With just a few weeks to go to the opening of Ariel Carlomagno’s ‘Latidos de México’ exhibition in Mexico City, the photographer describes the results he is getting from the new HP Designjet Z6200 Photo Printer and how the warm tones characteristic of his work are faithfully reproduced. HP is contributing to the exhibition by providing free use of the printer at one of its trial user sites in the federal capital, along with printing material for the exhibition’s 120 large-format prints.
Ariel Carlomagno has recently been alternating exploration of ancient Mayan archeological sites in the south of Mexico with witnessing the annual celebrations of indigenous cultures of the region. The photographer is well on his way in his mission to capture images from throughout the country for his grand outdoor exhibition “Latidos de México” (to be printed by HP) in the capital in December 2010. Below, Ariel’s team provides commentary on his photograph of Akeis, a girl from the Lacandon jungle. You can view his galleries on the Latidos de México Web site.
Leaning on a hammock and holding her pet—a small howling monkey, or baax in the Tzeltal tongue—she looks vaguely at the sky, her eyes accompanying the clouds that announce water. The Lacandon girl, Akeis, knows instinctively that rain is an essential part of nature, because its creative energy gives life to each plant, each animal, and each person. It is the rain her Indian ancestors worshiped, and now, as if reliving the myth in her own flesh, she imagines herself as the rain goddess.
From the heavens, restless from waiting so long, counting the hours, the days, the months, she comes down searching for her favorite places. After the dry season that invades the Chiapas region, she unleashes her accumulated fury from May to September. At a time when temperatures reach 35 ºC (95 ºF), she is a blessing for the locals, the tourists, and the grand diversity of fauna and flora.
Her style varies according to her mood: she can appear without previous notice or roar from far away like a jaguar, inserting lighting and thunder between the rain and her selected target. She can arrive as a light mist, or in sudden, violent bucketfuls.
Her best friend is the wind. Together they ride long distances, and it is he who decides whether she’ll travel without rush or at a gallop. Her instinct tells her which natural well to conquer, what mountain to descend, what waterfall to follow; it’s the rapids that her wild spirit favors most. But she finally comes to rest in clay bowls, jugs, and vases.
Florencia Gómez Córdoba
Journalist, Latidos de México team
Here’s an interesting example of a professional photographer taking on a big project to help sensitize the general public to an issue. In this case, it’s the Mexican public, the photographer is Ariel Carlomagno from Argentina, and his message is one of appreciation of the value of diversity. Carlomagno is part of the HP Experts & Mentors program, and HP will be involved in various large-format printing initiatives to help him get his ideas across.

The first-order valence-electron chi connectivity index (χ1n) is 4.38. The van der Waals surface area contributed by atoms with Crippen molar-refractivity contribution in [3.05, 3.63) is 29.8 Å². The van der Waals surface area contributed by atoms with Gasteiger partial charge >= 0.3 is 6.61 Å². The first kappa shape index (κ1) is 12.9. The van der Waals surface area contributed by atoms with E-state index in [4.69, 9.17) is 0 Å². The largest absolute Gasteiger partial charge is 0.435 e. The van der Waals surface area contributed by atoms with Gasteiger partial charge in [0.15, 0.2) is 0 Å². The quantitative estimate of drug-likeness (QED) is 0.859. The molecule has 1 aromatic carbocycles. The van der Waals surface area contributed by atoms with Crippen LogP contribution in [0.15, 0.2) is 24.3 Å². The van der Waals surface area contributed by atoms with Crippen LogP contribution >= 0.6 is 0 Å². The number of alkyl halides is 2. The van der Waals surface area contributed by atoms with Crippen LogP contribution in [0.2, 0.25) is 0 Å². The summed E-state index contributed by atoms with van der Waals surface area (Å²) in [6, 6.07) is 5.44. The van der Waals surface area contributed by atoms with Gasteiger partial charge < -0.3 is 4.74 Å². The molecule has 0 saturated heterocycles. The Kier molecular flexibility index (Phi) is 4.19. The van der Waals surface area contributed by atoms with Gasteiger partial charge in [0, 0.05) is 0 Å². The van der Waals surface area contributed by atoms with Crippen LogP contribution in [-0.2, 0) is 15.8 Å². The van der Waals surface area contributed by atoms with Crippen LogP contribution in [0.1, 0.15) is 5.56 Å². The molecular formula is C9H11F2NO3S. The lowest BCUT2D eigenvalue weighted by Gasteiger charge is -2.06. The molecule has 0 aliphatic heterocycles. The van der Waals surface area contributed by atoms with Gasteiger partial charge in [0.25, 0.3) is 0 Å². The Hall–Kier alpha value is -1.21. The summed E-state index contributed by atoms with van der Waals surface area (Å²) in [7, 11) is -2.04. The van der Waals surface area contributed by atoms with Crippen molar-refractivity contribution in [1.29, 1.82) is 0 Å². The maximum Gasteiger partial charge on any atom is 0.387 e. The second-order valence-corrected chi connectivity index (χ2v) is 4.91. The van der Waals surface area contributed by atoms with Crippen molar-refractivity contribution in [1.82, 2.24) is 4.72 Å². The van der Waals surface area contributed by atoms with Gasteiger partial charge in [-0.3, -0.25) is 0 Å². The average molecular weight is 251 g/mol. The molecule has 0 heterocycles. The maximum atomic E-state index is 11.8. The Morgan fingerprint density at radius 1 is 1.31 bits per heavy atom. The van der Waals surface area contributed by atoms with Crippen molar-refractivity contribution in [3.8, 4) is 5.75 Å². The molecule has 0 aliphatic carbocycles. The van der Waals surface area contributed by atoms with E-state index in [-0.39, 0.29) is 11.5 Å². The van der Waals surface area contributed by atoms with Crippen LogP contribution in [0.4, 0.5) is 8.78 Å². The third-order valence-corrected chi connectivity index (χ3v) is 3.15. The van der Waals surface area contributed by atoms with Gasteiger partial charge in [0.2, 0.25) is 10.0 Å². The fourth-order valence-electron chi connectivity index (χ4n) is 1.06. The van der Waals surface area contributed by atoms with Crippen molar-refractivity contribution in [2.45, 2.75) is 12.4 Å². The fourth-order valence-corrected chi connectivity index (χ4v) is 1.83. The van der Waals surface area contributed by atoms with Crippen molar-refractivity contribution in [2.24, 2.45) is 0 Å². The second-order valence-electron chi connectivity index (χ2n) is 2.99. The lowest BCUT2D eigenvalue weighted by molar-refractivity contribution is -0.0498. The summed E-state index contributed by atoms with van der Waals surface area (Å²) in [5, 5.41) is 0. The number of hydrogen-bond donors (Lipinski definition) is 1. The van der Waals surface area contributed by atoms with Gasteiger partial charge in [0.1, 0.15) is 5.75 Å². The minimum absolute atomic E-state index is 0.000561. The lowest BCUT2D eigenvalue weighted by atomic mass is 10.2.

We’re on the road again with photographer Ariel Carlomagno, two years after his acclaimed exhibition, ‘Latidos de América’ (‘Heartbeats of America’). In this bicentennial year of Mexican independence, we’ve set out on an eight-month tour of the country, a journey on which Ariel will capture images for a new project, ‘Latidos de México.’ Convinced that the country’s richness, indeed its very identity, lies in the mosaic of its differences, he will endeavor to celebrate through an original and compelling vision the diversity of Mexico’s peoples, its individuals, its natural environments, and its urban landscapes.
Ariel is an Argentine, received in the regions of Mexico often with curiosity, both as an outsider and as a fellow Latin American. He approaches his subjects with discretion and, more often than not, is allowed a glimpse into their personal worlds as he simultaneously captures both the everyday and the natural beauty that surrounds them.
‘What has motivated me to go on this trip,’ he says, ‘more than simply paying a tribute to Mexico, is a desire to use my camera to help different peoples get to know one another, to draw closer, and to celebrate the fact that richness stems from diversity.’ The theme follows on from the ‘Latidos de América’ exhibition, in which he strove to create a feeling of Latin American pride and identity through the diversity he witnessed and captured on a two-year tour of over 20 countries.
Our Mexican tour will culminate in a grand exhibition of 120 photographs printed in HP large format and mounted along 1.5 km (approx. 1 mile) of the fence of Mexico City’s extensive Chapultepec Park in December 2010. This open-air gallery is one of the largest in the world and receives millions of visitors to various exhibitions every year. The ‘Latidos de México‘ show will draw a close to the bicentenary celebrations and is offered as a gift from the people of Argentina to the people of Mexico. It will go on to tour other venues in 2011.
But first comes the groundwork, and our first stop after leaving the capital was in the state of Chihuahua. Every Easter in Norogachi, in the Sierra Tarahumara, Rarámuri people come from small towns scattered throughout the mountains and are to be seen in procession, dancing to the sounds and rhythms of flutes and drums. We invite you to visit our Web site (in English and Spanish) and discover Ariel’s extraordinary photos showing the wonder and mysticism of this northern territory.
© Ariel Carlomagno